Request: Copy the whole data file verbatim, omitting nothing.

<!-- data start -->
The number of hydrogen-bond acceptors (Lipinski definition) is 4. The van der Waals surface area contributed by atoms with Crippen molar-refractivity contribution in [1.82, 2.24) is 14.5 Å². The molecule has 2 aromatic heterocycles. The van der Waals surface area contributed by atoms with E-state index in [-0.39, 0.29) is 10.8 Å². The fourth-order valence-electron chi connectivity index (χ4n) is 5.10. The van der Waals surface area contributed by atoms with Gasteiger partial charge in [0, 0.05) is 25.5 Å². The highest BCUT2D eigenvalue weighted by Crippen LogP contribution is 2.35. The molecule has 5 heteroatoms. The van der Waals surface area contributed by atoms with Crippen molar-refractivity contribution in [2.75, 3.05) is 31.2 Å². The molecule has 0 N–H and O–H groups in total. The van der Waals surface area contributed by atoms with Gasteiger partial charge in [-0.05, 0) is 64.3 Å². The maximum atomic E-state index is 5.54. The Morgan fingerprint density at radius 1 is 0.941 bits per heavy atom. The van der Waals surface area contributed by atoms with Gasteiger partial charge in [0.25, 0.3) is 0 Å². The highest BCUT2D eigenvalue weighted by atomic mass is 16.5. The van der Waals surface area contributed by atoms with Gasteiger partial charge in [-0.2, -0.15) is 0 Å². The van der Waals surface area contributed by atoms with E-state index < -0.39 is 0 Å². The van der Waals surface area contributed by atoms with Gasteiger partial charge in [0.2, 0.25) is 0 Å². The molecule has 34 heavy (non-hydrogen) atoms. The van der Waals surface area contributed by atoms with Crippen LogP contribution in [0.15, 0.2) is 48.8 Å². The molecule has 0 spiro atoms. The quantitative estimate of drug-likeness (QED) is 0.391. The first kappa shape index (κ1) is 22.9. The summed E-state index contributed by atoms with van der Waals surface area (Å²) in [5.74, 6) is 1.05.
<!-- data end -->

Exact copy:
The number of hydrogen-bond acceptors (Lipinski definition) is 4. The van der Waals surface area contributed by atoms with Crippen molar-refractivity contribution in [1.82, 2.24) is 14.5 Å². The molecule has 2 aromatic heterocycles. The van der Waals surface area contributed by atoms with E-state index in [-0.39, 0.29) is 10.8 Å². The fourth-order valence-electron chi connectivity index (χ4n) is 5.10. The van der Waals surface area contributed by atoms with Gasteiger partial charge in [0, 0.05) is 25.5 Å². The highest BCUT2D eigenvalue weighted by Crippen LogP contribution is 2.35. The molecule has 5 heteroatoms. The van der Waals surface area contributed by atoms with Crippen molar-refractivity contribution in [2.75, 3.05) is 31.2 Å². The molecule has 0 N–H and O–H groups in total. The van der Waals surface area contributed by atoms with Gasteiger partial charge in [-0.05, 0) is 64.3 Å². The maximum atomic E-state index is 5.54. The Morgan fingerprint density at radius 1 is 0.941 bits per heavy atom. The van der Waals surface area contributed by atoms with Gasteiger partial charge in [0.25, 0.3) is 0 Å². The highest BCUT2D eigenvalue weighted by atomic mass is 16.5. The van der Waals surface area contributed by atoms with Gasteiger partial charge in [-0.2, -0.15) is 0 Å². The van der Waals surface area contributed by atoms with E-state index < -0.39 is 0 Å². The van der Waals surface area contributed by atoms with Gasteiger partial charge in [0.2, 0.25) is 0 Å². The molecule has 34 heavy (non-hydrogen) atoms. The van der Waals surface area contributed by atoms with Crippen LogP contribution in [0.15, 0.2) is 48.8 Å². The molecule has 0 spiro atoms. The quantitative estimate of drug-likeness (QED) is 0.391. The first kappa shape index (κ1) is 22.9. The summed E-state index contributed by atoms with van der Waals surface area (Å²) in [5.74, 6) is 1.05.